According to the “State of Enterprise Secure Access Report 2019” from the US software provider Pulse Secure (formerly part of Juniper), companies in the DACH region and Great Britain are planning to increasingly use zero trust solutions. 52 percent of the IT security decision-makers surveyed want to start a project within 18 months using so-called software-defined perimeter technology (more on this later). The background is the ongoing cloud computing trend.
In its “Global Threat Intelligence Report” for 2019, NTT Security also believes that it can see that companies are more committed to the trust-nobody philosophy. However, the security provider cites more sophisticated cyber attacks and increasing threats from inside criminals as the reason.
So what is Zero Trust, what are the advantages and disadvantages and how can companies implement it?
The analysts at Forrester already coined the term in 2010. It distances itself from the idea of the Trusted Network within a defined company perimeter and instead starts directly with the data. In 2018, Forrester introduced Zero Trust eXtended (ZTX), a further developed framework that IT managers can use to build their security architectures in accordance with Zero Trust.
According to Mark Wojtasiak, Marketing VP at data security provider Code42, the concept is based on two central pillars:
identify sensitive data and map its flow;
clarify who, when, where, why and how data is accessed and what is done with it.
This is based on the conviction that companies should not trust their customers, employees or applications either inside or outside the company’s boundaries. Instead, everything and everyone who tries to access company data must be checked and controlled. It is a consistently data-centric approach based on constant monitoring.
In 2014, Google defined its own zero trust variant with a context-based access concept called BeyondCorp (PDF). For the time being, the internet company only used it internally, but in 2019 it began to implement the technology in its services for customers. Various security providers, such as Check Point, support the initiative.
Gartner’s market researchers jumped on the zero trust trend with their 2017 CARTA approach. The abbreviation stands for “Continuous Adaptive Risk and Trust Assessment” and continues the original principle. According to CARTA, it is important not only to check users, devices and apps each time they log in, but to continuously check their trust status during the session. If a change is identified that represents a risk, access to a service can be restricted or completely interrupted.
For Code42 manager Wojtasiak, the core concepts of the CARTA approach are as follows:
deploy unique security gates through adaptive, contextual security platforms;
Continuously monitor, evaluate and prioritize risks and trust – reactive and proactive;
start early with risk and trust considerations in digital business initiatives, already in the development process;
Provide full, complete transparency, including processing sensitive data;
Detect responses faster with analytics, AI, automation and orchestration, and prioritize risk.
As mentioned above, the “Software Defined Perimeter” (SDP) should be a way to implement zero trust. The technology is based on the “black cloud” concept developed by the Department of Defense’s IT security agency (DISA). In it, network access and connections are set up according to the need-to-know principle.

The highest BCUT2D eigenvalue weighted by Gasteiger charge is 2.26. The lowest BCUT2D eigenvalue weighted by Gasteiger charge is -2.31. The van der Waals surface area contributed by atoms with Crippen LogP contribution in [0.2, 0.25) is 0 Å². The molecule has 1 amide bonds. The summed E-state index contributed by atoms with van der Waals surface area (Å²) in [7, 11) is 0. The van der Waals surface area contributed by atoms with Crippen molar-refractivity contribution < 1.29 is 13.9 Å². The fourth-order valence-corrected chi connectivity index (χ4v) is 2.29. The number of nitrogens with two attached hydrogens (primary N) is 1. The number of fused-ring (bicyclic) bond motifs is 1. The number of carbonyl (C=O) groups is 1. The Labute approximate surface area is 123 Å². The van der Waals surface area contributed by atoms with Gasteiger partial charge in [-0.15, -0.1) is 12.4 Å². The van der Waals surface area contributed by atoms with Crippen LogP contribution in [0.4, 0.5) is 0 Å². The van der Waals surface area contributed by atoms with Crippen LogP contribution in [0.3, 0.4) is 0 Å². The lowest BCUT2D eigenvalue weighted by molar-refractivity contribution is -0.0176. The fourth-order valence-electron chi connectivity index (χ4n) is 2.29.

The Cloud Security Alliance (CSA) describes the concept as a combination of the three parts:
dynamically provided connectivity.
“The user sees nothing of the network,” explains Nathan Howe, zero trust specialist at Zscaler, how it works. If someone wants to access an app or a resource in the network, they are authenticated for exactly this and get there directly. Access management is being shifted from the network perimeter to the resource or app, so that users never know where they are in the network.
At the technological level, according to ESG analyst Jon Oltsik, SDP is building on a number of well-known approaches. Next generation firewalls (NGFW), network access control (NAC) or the 802.1x standard offer various functions that enable authentication based on individual attributes. That is why there are numerous providers that offer SDP-like solutions, including Cisco, HP (Aruba), Pulse Secure or Ping Identity.
Since SDP depends on numerous technologies and their interaction, there are a few things to consider when implementing them. From Oltsik’s perspective, companies need to consider the following:
The strategy has to start. Authenticating every transaction and encrypting every network session involves a lot of effort. The SDP implementation must therefore be strategically planned from the start. Otherwise operations become chaotic and IT risk increases because a weak component makes the entire SDP infrastructure vulnerable.
Strong authentication across the stack. The SDP architecture defines a number of connection types between clients, servers, clouds, etc. Each of these connections requires strong authentication from layer two to layer seven, corresponding methods (such as tokens, biometrics or smart cards), key management for encryption, certificate management and Public Key Infrastructure (PKI).
Time-consuming data collection, processing and analysis. To manage something, it must also be possible to measure it. It is therefore important for SDP to collect, process and analyze all available data types. This includes information about endpoints, users, network flows, directories, authentication systems and threat intelligence. In addition, new data types and data sources in the cloud can also be added, which must be included. Different data formats need to be normalized and a distributed, scalable data management architecture established in order to evaluate all this data in real time, if possible.
Granular guidelines for use. As soon as a company can use detailed access controls technically, it must create guidelines on how and when to apply them. The goal is to find a balance between permissible risks and interruptions in business processes. Since this requires joint analyzes and decisions by those responsible for business, IT and security, the process can take a long time. In addition, a certain degree of “trial and error” may be required to find the right level.
The strategy by which Zero Trust can be implemented varies depending on the infrastructure and the needs of companies. Nevertheless, security provider Palo Alto Networks has defined a five-stage plan (PDF, download) that companies can use as a guide.